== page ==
I used the NPR API list interface to get the NPR programs, topics, and people. These are the same lists that the NPR Query generator uses to populate the different categories. Details can be found here. The results are returned in xml, which is very easy to parse in PHP using simpleXml. The topics are subdivided into two subcategories, news and music. I decided to split them into two sections in the navigation so that people wouldn’t get too overwhelmed with choices. The person list is subdivided into subcategories by letter. I spent some time trying to allow people to click on a letter and see only that group of people, but I wasn’t able to make the styles look right. So, I just show the whole huge list of NPR personalities. At least it’s in alphabetical order.
The NPR API also includes lists of series, columns, and music artists that NPR has stories about. I didn’t think the search on Twitter would return enough interesting NPR relevant results, however, if you’re making a navigation bar of your own, these lists are definitely worthwhile.
Useful inside tip: These lists are automatically truncated to show only topics, series, and columns that have recent stories associated with them. This is to make sure that the query generator ui isn’t overflowing. If you include the date parameter to the api call, i.e. &date=YYYY-MM-DD, it will show older aggregations.
The list query doesn’t currently support returning JSON, although I know that it might in the future. For those interested, John Tynan has published a list of topics in JSON format using Yahoo Pipes.
I used jQuery to do the fancy menus so that they slide up and down. Having all of the programs, topics, and people in one column was obviously not going to be usable.
I’m using the search.twitter.com interface. The details of their API can be found here. You don’t need to sign up for an API key to get access to it. You can automatically get an atom feed of any search using the following url:
You can also get JSON output if that works better for you. I was parsing the results in PHP, so I decided to use the XML atom results instead. However, I’ve found that the atom results don’t output the date of the tweet correctly. The date in each entry is the date the atom feed was generated, so that’s pretty useless. I’m probably gonna switch over to using the JSON output to see if that gives me better results. I find that it’s hard to get the right context for the search results without knowing when the tweet was added.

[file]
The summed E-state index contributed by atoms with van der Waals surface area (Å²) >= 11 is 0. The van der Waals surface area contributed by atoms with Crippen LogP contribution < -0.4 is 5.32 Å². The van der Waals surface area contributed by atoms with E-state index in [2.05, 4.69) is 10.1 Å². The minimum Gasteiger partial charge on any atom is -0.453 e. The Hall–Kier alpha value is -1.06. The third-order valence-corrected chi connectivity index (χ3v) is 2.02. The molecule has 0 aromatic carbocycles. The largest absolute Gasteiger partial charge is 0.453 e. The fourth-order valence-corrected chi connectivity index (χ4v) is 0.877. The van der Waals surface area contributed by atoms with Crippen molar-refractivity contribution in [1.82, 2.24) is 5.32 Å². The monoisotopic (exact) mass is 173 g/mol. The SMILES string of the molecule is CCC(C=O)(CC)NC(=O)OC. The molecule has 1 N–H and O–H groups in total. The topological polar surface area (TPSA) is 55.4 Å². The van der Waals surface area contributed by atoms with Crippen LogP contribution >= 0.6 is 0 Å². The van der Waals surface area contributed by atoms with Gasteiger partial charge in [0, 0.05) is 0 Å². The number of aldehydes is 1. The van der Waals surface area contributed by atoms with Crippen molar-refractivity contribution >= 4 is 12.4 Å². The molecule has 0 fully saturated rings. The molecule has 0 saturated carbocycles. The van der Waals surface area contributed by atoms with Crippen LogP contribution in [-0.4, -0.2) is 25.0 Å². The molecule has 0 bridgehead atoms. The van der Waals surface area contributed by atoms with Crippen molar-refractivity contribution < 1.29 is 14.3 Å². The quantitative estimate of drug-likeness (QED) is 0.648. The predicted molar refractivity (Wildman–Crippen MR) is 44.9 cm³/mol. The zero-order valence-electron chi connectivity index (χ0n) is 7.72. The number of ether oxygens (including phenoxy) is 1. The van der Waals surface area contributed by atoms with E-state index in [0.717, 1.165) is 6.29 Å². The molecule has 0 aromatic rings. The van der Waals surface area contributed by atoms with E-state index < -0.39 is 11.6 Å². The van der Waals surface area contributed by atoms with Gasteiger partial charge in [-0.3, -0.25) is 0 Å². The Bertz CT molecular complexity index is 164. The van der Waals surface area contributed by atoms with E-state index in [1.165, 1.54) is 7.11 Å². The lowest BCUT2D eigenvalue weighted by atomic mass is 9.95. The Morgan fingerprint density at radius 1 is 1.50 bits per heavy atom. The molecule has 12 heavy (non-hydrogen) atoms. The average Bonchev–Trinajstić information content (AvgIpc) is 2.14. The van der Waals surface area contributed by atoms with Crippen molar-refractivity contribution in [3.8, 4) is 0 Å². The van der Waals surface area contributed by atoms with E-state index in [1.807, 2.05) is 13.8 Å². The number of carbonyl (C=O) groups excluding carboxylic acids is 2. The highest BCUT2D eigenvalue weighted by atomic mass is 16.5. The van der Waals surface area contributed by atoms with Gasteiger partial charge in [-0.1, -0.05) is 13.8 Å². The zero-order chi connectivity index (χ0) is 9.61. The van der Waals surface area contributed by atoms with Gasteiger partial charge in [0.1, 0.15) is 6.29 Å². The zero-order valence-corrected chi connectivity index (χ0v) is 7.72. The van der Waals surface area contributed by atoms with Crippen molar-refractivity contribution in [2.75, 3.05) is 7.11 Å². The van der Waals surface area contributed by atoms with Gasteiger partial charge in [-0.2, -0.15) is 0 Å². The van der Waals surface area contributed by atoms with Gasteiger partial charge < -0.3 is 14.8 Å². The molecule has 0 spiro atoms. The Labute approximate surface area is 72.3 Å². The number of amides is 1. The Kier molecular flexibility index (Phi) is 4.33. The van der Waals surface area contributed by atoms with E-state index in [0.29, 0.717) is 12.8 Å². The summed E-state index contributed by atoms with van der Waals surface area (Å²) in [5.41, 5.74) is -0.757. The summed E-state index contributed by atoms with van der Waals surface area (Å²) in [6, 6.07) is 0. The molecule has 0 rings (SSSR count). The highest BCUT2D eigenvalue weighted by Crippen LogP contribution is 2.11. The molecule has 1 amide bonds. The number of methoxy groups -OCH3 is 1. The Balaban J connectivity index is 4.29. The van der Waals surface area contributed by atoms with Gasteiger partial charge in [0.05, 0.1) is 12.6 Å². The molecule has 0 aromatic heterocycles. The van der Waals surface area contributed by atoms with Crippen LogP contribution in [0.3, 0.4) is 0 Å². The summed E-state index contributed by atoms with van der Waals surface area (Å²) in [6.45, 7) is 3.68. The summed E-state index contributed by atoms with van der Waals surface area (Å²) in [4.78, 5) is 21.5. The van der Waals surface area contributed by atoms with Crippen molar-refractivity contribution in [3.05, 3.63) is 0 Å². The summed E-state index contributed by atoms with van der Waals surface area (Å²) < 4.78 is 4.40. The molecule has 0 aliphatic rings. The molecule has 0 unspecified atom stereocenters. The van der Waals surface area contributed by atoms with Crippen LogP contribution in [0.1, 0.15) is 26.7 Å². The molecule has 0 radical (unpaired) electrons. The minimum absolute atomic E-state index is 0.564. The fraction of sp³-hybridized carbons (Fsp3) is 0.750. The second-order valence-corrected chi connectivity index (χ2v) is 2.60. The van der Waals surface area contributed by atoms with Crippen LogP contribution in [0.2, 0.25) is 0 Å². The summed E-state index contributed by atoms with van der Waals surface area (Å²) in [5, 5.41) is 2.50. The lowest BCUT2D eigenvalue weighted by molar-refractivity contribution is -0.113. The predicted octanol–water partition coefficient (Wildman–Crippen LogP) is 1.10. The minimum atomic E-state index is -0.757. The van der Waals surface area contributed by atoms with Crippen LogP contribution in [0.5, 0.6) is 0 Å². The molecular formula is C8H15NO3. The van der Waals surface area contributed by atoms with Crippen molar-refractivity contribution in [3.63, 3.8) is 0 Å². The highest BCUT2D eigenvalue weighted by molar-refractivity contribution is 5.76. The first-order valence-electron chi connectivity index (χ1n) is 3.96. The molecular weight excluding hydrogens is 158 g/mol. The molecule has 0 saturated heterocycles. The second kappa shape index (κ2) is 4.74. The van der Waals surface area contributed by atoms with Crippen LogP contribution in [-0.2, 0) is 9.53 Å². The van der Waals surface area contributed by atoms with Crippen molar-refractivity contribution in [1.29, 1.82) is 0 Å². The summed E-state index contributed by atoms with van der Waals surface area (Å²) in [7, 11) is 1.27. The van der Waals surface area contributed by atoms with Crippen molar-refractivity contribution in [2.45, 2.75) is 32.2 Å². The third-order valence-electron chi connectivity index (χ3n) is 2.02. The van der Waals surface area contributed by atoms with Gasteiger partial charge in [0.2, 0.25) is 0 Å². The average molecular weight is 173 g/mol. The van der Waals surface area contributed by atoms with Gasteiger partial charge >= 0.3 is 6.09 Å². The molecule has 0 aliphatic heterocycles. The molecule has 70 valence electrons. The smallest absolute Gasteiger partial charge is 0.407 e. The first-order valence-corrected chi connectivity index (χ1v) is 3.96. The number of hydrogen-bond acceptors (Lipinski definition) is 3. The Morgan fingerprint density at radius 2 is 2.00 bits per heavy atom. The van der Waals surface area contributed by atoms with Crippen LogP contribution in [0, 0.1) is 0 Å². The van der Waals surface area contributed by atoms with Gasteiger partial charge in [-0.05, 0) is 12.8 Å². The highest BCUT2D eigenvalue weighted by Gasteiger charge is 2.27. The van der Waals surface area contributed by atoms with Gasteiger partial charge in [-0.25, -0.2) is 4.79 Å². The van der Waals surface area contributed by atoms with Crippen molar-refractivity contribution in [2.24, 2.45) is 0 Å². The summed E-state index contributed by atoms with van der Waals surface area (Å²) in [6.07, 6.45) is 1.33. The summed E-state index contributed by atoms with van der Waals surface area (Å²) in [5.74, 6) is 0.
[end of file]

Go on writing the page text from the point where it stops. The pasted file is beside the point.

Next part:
In order to get useful results, I sometimes added extra search terms. For example, if someone selected All Things Considered, I also searched for ATC, since I know that people often use the abbreviation when talking about the show. I managed to tweak the search terms enough for all the programs so that clicking on any one of them will return relevant NPR results.
The trickiest part to this whole mashup is finding out which links in the tweets are actually NPR stories. In order to save space in the character limited tweet, most people use tinyurl or some other minimizing url site. They all appear to work in the same way. When someone clicks on the link, they receive an HTTP status of 301 Moved Permanently or 302 Found. The original link is in the HTTP headers as Location: [new url]. When I find a link in the tweet, I do an HTTP GET and look in the headers for the Location field. When I find it, I look for an npr.org url. An easy way to that is to look for a url that has storyId= or prgId= in it. It’s easy at this point to get the NPR id for the story or program and pass it to the NPR API.
I use the following query to access the API from the id:
There was no reason for me to reinvent the wheel, so I just used the HTML widget that NPR provides. It gives the title, with a link back to the story, the date, the teaser (just a short summary of the article), and several ways to listen to the story. That was more than enough for my purposes, so I didn’t bother to parse the NPRML. If I wanted to show images or the full text of the story, I would use that.
Useful inside tip: The HTML produced by the widget uses CSS classes for every element so that it can be styled to fit the look and feel of the site it’s on. All I did was put a border around it. My CSS expertise is sorely lacking, but I’m trying to learn it better.
And that’s it in a nutshell. It’s still a work in progress, but I think it works pretty well already. My main complaint is that the CSS is pretty haphazard so it looks different in Firefox and IE, and I think it could look a lot slicker. Anybody out there with some pointers they could offer to make things look better?
If you want to look at the source code, I’ve set up a Subversion repository at http://www.jgrosman.com/svnalltweets.
If anybody has any questions about how the NPR API works, or wants to brainstorm some mashups, let me know. I love seeing what people are doing with it already, and it’s only been out a couple of weeks. I think the possibilities are endless.